It is not called Barns Pool Bridge till the latter part of the sixteenth century. Barns Pool may have been a landing wharf. It has been suggested that it was so named from the barns in which goods were stored.
In Queen Elizabeth's reign steps were taken to secure, for the maintenance of the bridge, the title to certain property, consisting of a house adjoining the bridge, and other land. This, in 1592, was conveyed to thirteen Feoffees or Trustees, being inhabitants of Eton, "for erecting or repairing and from time to time amending and maintaining for ever the said bridge."
By the terms of the trust, the Feoffees are empowered, after spending what is necessary on this purpose, to bestow the remainder "in such ways as seem to be the best, and to the most advantage of the inhabitants and parishioners of Eton."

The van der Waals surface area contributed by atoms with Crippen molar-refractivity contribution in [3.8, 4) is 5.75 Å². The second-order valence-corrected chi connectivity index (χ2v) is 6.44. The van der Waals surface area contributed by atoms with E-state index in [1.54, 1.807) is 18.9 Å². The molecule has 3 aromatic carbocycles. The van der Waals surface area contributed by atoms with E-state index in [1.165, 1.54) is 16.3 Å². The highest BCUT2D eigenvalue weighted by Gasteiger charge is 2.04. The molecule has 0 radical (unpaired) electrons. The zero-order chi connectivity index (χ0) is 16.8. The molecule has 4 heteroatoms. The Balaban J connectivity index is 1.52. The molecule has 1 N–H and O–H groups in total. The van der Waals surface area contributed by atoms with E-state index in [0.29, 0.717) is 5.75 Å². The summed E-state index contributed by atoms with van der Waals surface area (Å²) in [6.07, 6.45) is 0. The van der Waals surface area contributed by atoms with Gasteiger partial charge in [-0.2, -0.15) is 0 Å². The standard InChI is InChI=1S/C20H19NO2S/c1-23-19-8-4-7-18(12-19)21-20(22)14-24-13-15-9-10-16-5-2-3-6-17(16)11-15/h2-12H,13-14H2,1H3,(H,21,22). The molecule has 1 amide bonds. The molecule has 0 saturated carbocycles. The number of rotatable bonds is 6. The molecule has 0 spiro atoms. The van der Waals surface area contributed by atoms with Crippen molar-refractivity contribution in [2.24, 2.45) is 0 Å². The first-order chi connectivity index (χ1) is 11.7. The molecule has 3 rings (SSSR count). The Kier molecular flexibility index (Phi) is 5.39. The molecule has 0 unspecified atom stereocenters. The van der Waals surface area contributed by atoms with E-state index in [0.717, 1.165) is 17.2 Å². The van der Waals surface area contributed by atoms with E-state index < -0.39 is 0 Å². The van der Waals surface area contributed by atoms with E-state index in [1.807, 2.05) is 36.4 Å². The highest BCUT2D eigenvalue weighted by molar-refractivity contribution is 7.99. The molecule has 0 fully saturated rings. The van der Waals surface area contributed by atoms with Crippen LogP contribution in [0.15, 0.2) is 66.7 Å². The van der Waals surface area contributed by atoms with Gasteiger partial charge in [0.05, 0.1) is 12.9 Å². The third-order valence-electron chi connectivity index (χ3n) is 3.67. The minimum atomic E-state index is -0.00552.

They are instructed to meet yearly at Pentecost at the Bridge House and appoint two of their number, called the Bridge Master and the Bridge Man, to carry out the objects decided by the majority.
In accordance with these instructions, we are told that in the year 1658 "the bridge called Barnspool Bridge, alias Baldwin Bridge, was pluckt upp and new built." In 1676-9 the house adjoining the bridge is described as the Town House, and the land all round, Town land. A commodious room was built in 1793 for the meeting of the Feoffees, also for the meeting of the inhabitants on the common business of the parish.
In 1687 the last mentioned bridge, which was made of wood, was superseded by one of brick, and in 1884 the present iron bridge was constructed.